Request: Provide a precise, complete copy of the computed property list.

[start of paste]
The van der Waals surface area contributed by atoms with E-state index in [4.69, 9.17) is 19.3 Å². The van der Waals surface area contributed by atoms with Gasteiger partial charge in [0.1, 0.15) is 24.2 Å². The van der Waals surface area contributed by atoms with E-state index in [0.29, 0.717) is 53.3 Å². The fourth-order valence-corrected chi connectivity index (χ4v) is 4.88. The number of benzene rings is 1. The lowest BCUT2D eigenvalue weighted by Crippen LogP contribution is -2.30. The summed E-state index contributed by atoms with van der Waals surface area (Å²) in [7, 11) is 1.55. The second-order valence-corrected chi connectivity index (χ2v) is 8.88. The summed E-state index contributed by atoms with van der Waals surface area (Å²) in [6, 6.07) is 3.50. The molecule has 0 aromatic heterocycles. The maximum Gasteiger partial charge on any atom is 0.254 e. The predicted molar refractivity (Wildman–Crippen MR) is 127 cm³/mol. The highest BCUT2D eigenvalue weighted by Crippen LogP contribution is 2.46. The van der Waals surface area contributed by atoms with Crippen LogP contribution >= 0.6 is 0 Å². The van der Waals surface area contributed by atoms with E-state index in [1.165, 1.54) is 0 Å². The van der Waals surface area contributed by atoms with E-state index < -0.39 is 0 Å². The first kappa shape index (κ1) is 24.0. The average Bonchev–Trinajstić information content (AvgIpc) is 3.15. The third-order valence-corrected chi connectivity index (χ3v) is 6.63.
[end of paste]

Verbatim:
The van der Waals surface area contributed by atoms with E-state index in [4.69, 9.17) is 19.3 Å². The van der Waals surface area contributed by atoms with Gasteiger partial charge in [0.1, 0.15) is 24.2 Å². The van der Waals surface area contributed by atoms with E-state index in [0.29, 0.717) is 53.3 Å². The fourth-order valence-corrected chi connectivity index (χ4v) is 4.88. The number of benzene rings is 1. The lowest BCUT2D eigenvalue weighted by Crippen LogP contribution is -2.30. The summed E-state index contributed by atoms with van der Waals surface area (Å²) in [7, 11) is 1.55. The second-order valence-corrected chi connectivity index (χ2v) is 8.88. The summed E-state index contributed by atoms with van der Waals surface area (Å²) in [6, 6.07) is 3.50. The molecule has 0 aromatic heterocycles. The maximum Gasteiger partial charge on any atom is 0.254 e. The predicted molar refractivity (Wildman–Crippen MR) is 127 cm³/mol. The highest BCUT2D eigenvalue weighted by Crippen LogP contribution is 2.46. The van der Waals surface area contributed by atoms with Crippen LogP contribution >= 0.6 is 0 Å². The van der Waals surface area contributed by atoms with E-state index in [1.165, 1.54) is 0 Å². The van der Waals surface area contributed by atoms with E-state index < -0.39 is 0 Å². The first kappa shape index (κ1) is 24.0. The average Bonchev–Trinajstić information content (AvgIpc) is 3.15. The third-order valence-corrected chi connectivity index (χ3v) is 6.63.